Breach of contract is a legal cause of action in which a binding agreement or bargained-for exchange is not honored by one or more of the parties to the contract. This might be non-performance or interference with the other party's performance. A breach of contract has occurred if one party does not fulfill their contractual promise or has given information to the other party that their duty will not be performed as mentioned in the contract. It can also occur when there is misinterpretation or opposing interpretation of a contract. At Scarritt Law Group, we represent both plaintiffs and defendants in a broad range of contract disputes. This includes both individuals and businesses.

Types of Contract Breaches

Minor
Material
Fundamental
Anticipatory

Minor Breach

A minor breach is a partial or immaterial breach or a breach where there has been substantial performance. The non-breaching party cannot sue for specific performance but can sue for actual damages.

Material Breach

A material breach is any failure to perform that permits the other party to either compel performance or collect damages because of the breach. The Restatement (Second) of Contracts lists the following criteria to determine whether a specific failure constitutes a breach: In determining whether a failure to render or to offer performance is material, the following circumstances are significant: (a) the extent to which the injured party will be deprived of the benefit which he reasonably expected; (b) the extent to which the injured party can be adequately compensated for the part of that benefit of which he will be deprived; (c) the extent to which the party failing to perform or to offer to perform will suffer forfeiture; (d) the likelihood that the party failing to perform or to offer to perform will cure his failure, taking account of all the circumstances including any reasonable assurances; (e) the extent to which the behavior of the party failing to perform or to offer to perform comports with standards of good faith and fair dealing.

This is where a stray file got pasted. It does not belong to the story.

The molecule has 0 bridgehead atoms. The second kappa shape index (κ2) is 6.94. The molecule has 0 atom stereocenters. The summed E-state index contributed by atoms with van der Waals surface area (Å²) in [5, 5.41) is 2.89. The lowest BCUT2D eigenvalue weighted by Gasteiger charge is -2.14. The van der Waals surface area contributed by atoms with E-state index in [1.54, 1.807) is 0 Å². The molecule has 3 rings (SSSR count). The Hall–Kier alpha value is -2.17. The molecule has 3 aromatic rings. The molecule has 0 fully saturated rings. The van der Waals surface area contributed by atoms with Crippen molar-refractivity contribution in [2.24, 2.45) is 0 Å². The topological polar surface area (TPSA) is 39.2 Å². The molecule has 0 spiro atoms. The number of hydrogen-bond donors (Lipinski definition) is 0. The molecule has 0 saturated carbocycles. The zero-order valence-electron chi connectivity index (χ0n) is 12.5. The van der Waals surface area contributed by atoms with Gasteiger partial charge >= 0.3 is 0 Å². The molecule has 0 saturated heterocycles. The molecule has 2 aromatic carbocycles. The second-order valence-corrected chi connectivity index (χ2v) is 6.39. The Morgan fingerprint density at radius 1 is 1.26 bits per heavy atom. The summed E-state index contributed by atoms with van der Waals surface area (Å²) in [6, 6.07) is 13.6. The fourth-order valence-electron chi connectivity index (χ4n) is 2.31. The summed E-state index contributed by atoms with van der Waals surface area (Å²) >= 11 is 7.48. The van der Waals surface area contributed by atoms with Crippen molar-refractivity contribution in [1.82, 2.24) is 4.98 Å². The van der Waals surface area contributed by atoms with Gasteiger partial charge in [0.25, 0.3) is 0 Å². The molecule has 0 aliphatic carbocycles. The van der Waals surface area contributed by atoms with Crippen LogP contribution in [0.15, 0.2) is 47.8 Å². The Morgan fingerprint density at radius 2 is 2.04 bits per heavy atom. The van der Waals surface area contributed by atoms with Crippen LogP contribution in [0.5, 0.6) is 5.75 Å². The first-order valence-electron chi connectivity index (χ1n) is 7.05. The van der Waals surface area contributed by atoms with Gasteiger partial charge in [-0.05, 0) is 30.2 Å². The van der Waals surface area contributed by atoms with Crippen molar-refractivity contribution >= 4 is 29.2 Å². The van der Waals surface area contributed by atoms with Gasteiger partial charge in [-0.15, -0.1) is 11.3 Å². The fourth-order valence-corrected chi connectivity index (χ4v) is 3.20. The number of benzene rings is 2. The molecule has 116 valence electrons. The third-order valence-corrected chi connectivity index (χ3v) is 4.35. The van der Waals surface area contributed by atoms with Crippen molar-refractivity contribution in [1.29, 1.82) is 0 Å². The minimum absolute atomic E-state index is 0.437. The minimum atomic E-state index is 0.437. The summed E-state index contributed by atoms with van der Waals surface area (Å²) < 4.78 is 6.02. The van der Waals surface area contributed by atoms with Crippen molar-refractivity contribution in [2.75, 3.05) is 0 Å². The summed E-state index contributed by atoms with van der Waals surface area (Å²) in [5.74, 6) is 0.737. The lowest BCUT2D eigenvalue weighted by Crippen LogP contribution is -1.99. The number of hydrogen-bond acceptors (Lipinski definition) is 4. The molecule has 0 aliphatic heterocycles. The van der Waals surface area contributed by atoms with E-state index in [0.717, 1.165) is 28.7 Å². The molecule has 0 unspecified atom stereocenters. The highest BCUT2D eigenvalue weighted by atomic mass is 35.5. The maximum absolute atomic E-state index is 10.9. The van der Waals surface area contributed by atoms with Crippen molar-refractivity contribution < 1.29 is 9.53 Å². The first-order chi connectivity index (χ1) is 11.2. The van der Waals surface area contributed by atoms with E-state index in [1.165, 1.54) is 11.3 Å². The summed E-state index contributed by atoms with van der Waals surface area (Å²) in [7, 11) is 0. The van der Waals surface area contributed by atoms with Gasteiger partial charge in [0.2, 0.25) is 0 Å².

Fundamental Breach

A fundamental breach is a breach so fundamental that it permits the aggrieved party to terminate performance of the contract. That party is also entitled to sue for damages.

Anticipatory Breach

An anticipatory breach is an undeniable indication that one party will not perform when performance is due, or a situation in which future non-performance is inevitable. An anticipatory breach gives the non-breaching party the option to treat the breach as immediate and terminate the contract. The party can also sue for damages without waiting for the breach to actually take place.
Contact Us
If you are a victim of a breach of contract or if you have been accused of breaching a contract, contact us today to schedule a time to talk about your legal concerns.

Scarritt Law Group has experience handling complex contract disputes and is available to represent in lawsuits involving:

  • Employment agreements
  • Lease agreements
  • Contracts between homeowners and construction contractors
  • Auto leases and sales contracts
  • Real estate contracts
  • Vendor contracts
  • Entertainment contracts
  • Loan agreements
  • Business contracts

 

Scarritt Law Group Wins $4.2 Million in Breach of Contract/Fraud Case